Onus on offense to produce for Rebels


RUSTON, La. - Today's game might be an extreme example of what it will take for UNLV to win football games, but it's an example nonetheless.

The Rebels can't count on their improved but still struggling defense to slow, much less stop, a Louisiana Tech offense that blazed through its first four opponents.

So it will be up to the offense if the Rebels (1-4) are to have any hope - even to make the score closer than the 27½-point spread - against host Louisiana Tech (4-0) in the 4 p.m. PDT game.

"They're fast," Rebels coach Bobby Hauck said. "They're a good team. The kickers are even good."

UNLV's offense will have to score major points, just as it did in the team's only victory - 38-35 over Air Force. And that might be the Rebels' formula for any success this season.

Consider this: UNLV's defense gives up 30.4 points per game, a 10-point improvement from last season. But it's still a total high enough to mean the Rebels' offense must win shootouts.

Also consider this: UNLV allows a 446.6-yard average, which is slightly worse than last year. That underscores the many holes on the defense.

No area has struggled more than the secondary, and the Rebels are expected to put two redshirt freshmen, a sophomore and a junior in the starting lineup against Louisiana Tech. It's not a good formula against a team that averages 52 points.

"I've had young secondaries when coaching other schools," UNLV defensive coordinator J.D. Williams said. "What happens with a young secondary is they start to mature right around Game 5, Game 6, and you start to see mistakes disappear."

That would be tremendous news for the Rebels if Williams is proved right tonight.

That also would mean that UNLV did what Houston, Rice, Illinois and Virginia - three of them at home - failed to accomplish, and that is provide any hindrance to the Bulldogs' offense.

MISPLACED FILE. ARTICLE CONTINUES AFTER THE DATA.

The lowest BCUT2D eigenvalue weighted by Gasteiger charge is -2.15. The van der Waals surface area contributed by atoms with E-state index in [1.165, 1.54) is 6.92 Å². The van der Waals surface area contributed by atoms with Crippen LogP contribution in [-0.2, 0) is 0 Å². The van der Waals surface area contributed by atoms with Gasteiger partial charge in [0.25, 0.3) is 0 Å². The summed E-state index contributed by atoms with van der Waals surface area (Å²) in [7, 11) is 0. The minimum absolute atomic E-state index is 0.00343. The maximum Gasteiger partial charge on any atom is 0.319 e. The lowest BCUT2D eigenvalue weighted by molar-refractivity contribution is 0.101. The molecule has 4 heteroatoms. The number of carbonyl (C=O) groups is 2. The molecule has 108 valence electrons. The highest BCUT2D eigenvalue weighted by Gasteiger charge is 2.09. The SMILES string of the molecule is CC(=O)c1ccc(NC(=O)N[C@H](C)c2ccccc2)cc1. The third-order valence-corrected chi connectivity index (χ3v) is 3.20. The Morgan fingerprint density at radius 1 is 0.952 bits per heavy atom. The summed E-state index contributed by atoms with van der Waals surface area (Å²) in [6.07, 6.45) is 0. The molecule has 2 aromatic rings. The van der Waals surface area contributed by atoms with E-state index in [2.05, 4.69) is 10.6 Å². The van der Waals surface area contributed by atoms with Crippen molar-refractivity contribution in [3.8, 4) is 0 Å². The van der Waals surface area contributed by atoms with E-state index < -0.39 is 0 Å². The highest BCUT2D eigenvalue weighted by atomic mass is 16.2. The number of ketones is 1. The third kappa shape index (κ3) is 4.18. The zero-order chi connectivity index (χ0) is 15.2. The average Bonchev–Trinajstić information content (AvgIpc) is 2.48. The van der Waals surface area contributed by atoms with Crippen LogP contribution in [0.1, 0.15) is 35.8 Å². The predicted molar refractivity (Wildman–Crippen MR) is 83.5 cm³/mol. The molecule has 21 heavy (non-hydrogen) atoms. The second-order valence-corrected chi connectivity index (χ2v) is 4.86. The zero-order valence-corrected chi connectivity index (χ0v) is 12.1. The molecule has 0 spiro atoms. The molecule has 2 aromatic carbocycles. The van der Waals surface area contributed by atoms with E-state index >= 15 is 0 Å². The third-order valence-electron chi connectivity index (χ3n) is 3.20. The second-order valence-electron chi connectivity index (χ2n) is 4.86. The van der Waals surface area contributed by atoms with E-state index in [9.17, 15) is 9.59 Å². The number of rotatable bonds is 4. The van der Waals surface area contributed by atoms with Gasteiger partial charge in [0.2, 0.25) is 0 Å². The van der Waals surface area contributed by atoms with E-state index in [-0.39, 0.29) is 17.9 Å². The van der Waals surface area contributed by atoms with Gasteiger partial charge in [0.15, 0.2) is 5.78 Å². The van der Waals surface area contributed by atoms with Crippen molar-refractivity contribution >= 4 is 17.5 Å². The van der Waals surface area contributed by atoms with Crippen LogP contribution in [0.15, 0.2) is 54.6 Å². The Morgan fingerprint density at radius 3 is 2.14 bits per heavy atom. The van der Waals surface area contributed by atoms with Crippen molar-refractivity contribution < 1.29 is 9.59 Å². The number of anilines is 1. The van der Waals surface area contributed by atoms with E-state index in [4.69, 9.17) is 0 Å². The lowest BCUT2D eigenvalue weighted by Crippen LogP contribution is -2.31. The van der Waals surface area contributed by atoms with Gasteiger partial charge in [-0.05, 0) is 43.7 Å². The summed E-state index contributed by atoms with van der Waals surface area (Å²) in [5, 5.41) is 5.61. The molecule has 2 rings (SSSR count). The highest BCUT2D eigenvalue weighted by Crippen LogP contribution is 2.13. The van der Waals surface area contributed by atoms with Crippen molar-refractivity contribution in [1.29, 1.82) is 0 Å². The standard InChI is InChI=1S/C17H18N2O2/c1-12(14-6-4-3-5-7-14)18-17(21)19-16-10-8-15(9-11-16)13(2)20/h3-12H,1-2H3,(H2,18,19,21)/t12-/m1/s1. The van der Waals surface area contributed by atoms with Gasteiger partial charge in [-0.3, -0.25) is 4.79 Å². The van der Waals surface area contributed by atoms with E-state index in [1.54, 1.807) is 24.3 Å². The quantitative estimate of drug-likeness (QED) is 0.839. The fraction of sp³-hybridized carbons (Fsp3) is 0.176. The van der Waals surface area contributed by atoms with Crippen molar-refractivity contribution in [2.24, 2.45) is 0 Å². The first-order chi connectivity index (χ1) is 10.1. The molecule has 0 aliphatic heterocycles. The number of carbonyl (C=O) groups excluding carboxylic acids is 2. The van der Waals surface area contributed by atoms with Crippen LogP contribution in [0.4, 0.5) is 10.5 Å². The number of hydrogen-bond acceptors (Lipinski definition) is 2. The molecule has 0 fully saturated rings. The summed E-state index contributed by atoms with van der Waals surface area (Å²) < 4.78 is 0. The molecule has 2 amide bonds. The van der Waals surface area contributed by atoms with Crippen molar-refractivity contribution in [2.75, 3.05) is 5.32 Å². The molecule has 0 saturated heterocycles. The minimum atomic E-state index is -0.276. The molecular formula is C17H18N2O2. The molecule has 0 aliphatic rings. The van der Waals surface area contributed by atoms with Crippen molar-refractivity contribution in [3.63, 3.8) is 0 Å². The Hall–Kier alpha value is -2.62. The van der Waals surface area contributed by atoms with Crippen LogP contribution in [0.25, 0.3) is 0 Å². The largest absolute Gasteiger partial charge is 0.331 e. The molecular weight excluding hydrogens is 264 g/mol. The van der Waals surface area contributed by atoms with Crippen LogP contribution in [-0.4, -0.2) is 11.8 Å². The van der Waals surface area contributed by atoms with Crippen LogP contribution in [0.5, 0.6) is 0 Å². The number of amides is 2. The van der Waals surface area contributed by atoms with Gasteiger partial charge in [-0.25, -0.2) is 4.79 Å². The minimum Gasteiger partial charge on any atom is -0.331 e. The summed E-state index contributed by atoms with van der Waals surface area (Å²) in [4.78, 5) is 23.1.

Which reinforces the point about UNLV needing to get the job done offensively.

The pieces are in place for a unit that could become good by season's end. Nick Sherry is on pace to put together the third-best passing season in UNLV history. If he maintains his current rate, Tim Cornett will become the school's first 1,000-yard rusher since 2004. The receivers, including tight end Jake Phillips, are becoming reliable go-to players. And the line, despite ups and downs, has the makings of a quality front.

Consistency is a big issue. Only against Air Force did UNLV's offense make all the key plays.

In a 35-13 loss at Utah State on Sept. 29, it failed to take advantage of two trips inside the Aggies' 10-yard line in the third quarter that would have given the Rebels the lead entering the fourth.

The difficulty to finish drives is why UNLV has increased its scoring average only from 17.2 points per game last season to 23.8 despite taking its yardage average from 273.7 to 384.6.

But as the offense matures - eight starters are freshmen or sophomores - the scoring number should fall more in line with the yardage figure.

And for today's game to fall short of being a massacre, that process will need to take place against Louisiana Tech.

There is hope for UNLV. The Bulldogs, perhaps tired from being on the field more than 34 minutes per game, allow 37 points and 529.8 yards per game. The latter figure is No. 118 nationally.

So the opportunity is there for UNLV's offense.

"They're going to make us execute all the way down the field," Sherry said. "So they're not going to usually give up the long ball. If we execute, I think we can have a good chance."

Contact reporter Mark Anderson at manderson@reviewjournal.com or 702-387-2914. Follow him on Twitter: @markanderson65.

 

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